Divya Dhar, CEO of DreamIt Health 2013 company Seratis, which aims to modernize the communication system that doctors, nurses and other medical staff use at the hospital. Seratis is one of eight companies that stayed in Philadelphia after the accelerator.
Two months after DreamIt Health‘s demo day, eight out of the ten participating startups are still in the region, said DreamIt Health managing partner Elliot Menschik, adding that four of the startups that are staying in Philadelphia were founded here.
While it’s still too soon to draw any hard and fast conclusions on the regional impact of DreamIt Ventures‘ health accelerator with its namesake program, especially because of the sample size (DreamIt Health has only had one cycle, while DreamIt Ventures has completed five), the comparison is striking: since 2008, nearly two-thirds of DreamIt Ventures’ Philadelphia companies have left the city.
How to explain the difference?
Menschik points to the partnerships with Independence Blue Cross and Penn Medicine. By demo day, many of the startups had launched pilot programs with one or both of the organizations.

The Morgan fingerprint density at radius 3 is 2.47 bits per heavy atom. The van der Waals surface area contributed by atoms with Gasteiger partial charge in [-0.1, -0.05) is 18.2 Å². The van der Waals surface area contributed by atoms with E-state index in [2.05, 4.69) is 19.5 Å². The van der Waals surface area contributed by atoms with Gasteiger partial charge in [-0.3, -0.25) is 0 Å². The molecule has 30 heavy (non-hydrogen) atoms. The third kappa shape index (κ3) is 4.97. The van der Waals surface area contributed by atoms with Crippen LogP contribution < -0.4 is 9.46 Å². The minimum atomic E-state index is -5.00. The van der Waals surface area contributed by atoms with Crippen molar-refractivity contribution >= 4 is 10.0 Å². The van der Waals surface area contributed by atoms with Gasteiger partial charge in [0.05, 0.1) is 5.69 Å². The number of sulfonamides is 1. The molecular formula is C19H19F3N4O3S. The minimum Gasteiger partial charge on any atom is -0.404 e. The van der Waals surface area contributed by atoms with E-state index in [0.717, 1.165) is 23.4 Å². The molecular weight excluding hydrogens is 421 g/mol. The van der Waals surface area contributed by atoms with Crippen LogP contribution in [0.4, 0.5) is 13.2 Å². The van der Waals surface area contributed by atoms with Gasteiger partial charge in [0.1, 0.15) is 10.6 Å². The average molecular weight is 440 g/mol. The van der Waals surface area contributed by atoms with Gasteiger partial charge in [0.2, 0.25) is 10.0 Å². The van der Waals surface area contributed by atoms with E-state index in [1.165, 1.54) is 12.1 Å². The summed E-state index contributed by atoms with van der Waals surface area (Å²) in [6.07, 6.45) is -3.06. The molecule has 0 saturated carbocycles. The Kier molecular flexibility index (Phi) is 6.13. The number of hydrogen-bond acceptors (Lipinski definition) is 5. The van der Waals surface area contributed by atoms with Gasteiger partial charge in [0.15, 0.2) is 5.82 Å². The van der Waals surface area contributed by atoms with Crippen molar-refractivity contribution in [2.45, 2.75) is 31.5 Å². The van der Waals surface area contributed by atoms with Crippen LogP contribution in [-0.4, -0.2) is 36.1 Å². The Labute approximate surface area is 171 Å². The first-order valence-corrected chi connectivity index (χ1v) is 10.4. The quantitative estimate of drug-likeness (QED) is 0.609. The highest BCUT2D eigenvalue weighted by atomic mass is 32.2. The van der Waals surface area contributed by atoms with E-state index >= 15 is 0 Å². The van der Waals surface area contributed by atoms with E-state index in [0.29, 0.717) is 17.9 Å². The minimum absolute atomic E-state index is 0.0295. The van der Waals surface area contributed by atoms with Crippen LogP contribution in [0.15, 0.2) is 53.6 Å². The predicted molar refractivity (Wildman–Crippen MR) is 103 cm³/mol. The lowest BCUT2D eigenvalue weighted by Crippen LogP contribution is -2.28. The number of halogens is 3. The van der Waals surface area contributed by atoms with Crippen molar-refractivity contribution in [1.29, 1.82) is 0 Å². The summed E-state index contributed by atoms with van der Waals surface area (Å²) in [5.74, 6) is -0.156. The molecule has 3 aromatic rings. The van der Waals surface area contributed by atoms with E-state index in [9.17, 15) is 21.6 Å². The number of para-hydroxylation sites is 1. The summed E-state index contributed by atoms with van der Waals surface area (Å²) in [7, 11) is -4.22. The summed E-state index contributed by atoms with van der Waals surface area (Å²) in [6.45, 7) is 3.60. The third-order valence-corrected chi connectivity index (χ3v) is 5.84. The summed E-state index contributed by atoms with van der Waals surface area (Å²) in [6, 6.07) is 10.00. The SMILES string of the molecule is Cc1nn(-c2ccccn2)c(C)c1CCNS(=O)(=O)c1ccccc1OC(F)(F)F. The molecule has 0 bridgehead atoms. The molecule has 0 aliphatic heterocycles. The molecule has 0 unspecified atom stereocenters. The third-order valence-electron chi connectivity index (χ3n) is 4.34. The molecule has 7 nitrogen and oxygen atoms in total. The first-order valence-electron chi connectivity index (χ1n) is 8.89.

“All the companies I know who are pursuing that work want to be as close to the pilots/sponsors/customers as possible and so its one more compelling reason to stay,” Menschik said in an email. It also helps to leverage what the more general DreamIt program leaders have learned during the last half-decade about choosing companies.
Philadelphia is also a city optimally positioned for certain health IT startups, like DreamIt Health company Osmosis. Originally founded in Baltimore, Osmosis offers an app to help medical students review and retain information. When the founders discovered that the American College of Physicians and the National Board of Medical Examiners, which administers tests for medical students, were headquartered in Philadelphia, they knew they would stick around.
“It made no sense to leave,” said cofounder Shiv Gaglani.-30-
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